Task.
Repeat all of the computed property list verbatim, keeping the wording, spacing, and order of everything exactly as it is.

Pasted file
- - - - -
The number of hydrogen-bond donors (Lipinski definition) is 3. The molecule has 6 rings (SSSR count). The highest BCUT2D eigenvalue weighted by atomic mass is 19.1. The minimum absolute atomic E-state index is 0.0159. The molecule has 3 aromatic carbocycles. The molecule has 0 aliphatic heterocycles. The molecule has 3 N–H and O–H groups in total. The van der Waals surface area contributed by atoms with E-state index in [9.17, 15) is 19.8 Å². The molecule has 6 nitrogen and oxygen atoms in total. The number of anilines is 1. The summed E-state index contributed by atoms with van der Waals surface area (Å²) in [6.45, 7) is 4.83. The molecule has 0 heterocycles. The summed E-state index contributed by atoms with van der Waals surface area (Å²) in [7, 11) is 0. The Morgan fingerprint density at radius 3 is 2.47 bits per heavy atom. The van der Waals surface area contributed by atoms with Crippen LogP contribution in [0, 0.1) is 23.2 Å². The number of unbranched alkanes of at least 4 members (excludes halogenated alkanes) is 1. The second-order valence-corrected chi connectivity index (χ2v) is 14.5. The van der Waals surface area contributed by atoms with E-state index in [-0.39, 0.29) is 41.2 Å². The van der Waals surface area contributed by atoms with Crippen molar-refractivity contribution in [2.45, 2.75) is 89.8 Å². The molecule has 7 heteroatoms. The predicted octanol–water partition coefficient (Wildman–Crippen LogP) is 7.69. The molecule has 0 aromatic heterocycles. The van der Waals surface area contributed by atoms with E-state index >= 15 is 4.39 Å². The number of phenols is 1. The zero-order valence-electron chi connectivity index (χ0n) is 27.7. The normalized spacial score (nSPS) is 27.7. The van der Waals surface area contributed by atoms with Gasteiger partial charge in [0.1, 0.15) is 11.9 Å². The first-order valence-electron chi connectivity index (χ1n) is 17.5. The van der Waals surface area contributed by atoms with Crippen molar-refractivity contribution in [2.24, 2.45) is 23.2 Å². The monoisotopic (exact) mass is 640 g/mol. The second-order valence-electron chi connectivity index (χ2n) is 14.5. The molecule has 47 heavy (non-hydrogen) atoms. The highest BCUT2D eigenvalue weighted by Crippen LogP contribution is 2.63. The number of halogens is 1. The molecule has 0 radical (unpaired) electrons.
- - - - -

The number of hydrogen-bond donors (Lipinski definition) is 3. The molecule has 6 rings (SSSR count). The highest BCUT2D eigenvalue weighted by atomic mass is 19.1. The minimum absolute atomic E-state index is 0.0159. The molecule has 3 aromatic carbocycles. The molecule has 0 aliphatic heterocycles. The molecule has 3 N–H and O–H groups in total. The van der Waals surface area contributed by atoms with E-state index in [9.17, 15) is 19.8 Å². The molecule has 6 nitrogen and oxygen atoms in total. The number of anilines is 1. The summed E-state index contributed by atoms with van der Waals surface area (Å²) in [6.45, 7) is 4.83. The molecule has 0 heterocycles. The summed E-state index contributed by atoms with van der Waals surface area (Å²) in [7, 11) is 0. The Morgan fingerprint density at radius 3 is 2.47 bits per heavy atom. The van der Waals surface area contributed by atoms with Crippen LogP contribution in [0, 0.1) is 23.2 Å². The number of unbranched alkanes of at least 4 members (excludes halogenated alkanes) is 1. The second-order valence-corrected chi connectivity index (χ2v) is 14.5. The van der Waals surface area contributed by atoms with E-state index in [-0.39, 0.29) is 41.2 Å². The van der Waals surface area contributed by atoms with Crippen molar-refractivity contribution in [2.45, 2.75) is 89.8 Å². The molecule has 7 heteroatoms. The predicted octanol–water partition coefficient (Wildman–Crippen LogP) is 7.69. The molecule has 0 aromatic heterocycles. The van der Waals surface area contributed by atoms with E-state index >= 15 is 4.39 Å². The number of phenols is 1. The zero-order valence-electron chi connectivity index (χ0n) is 27.7. The normalized spacial score (nSPS) is 27.7. The van der Waals surface area contributed by atoms with Gasteiger partial charge in [0.1, 0.15) is 11.9 Å². The first-order valence-electron chi connectivity index (χ1n) is 17.5. The van der Waals surface area contributed by atoms with Crippen molar-refractivity contribution in [2.24, 2.45) is 23.2 Å². The monoisotopic (exact) mass is 640 g/mol. The second-order valence-electron chi connectivity index (χ2n) is 14.5. The molecule has 47 heavy (non-hydrogen) atoms. The highest BCUT2D eigenvalue weighted by Crippen LogP contribution is 2.63. The number of halogens is 1. The molecule has 0 radical (unpaired) electrons.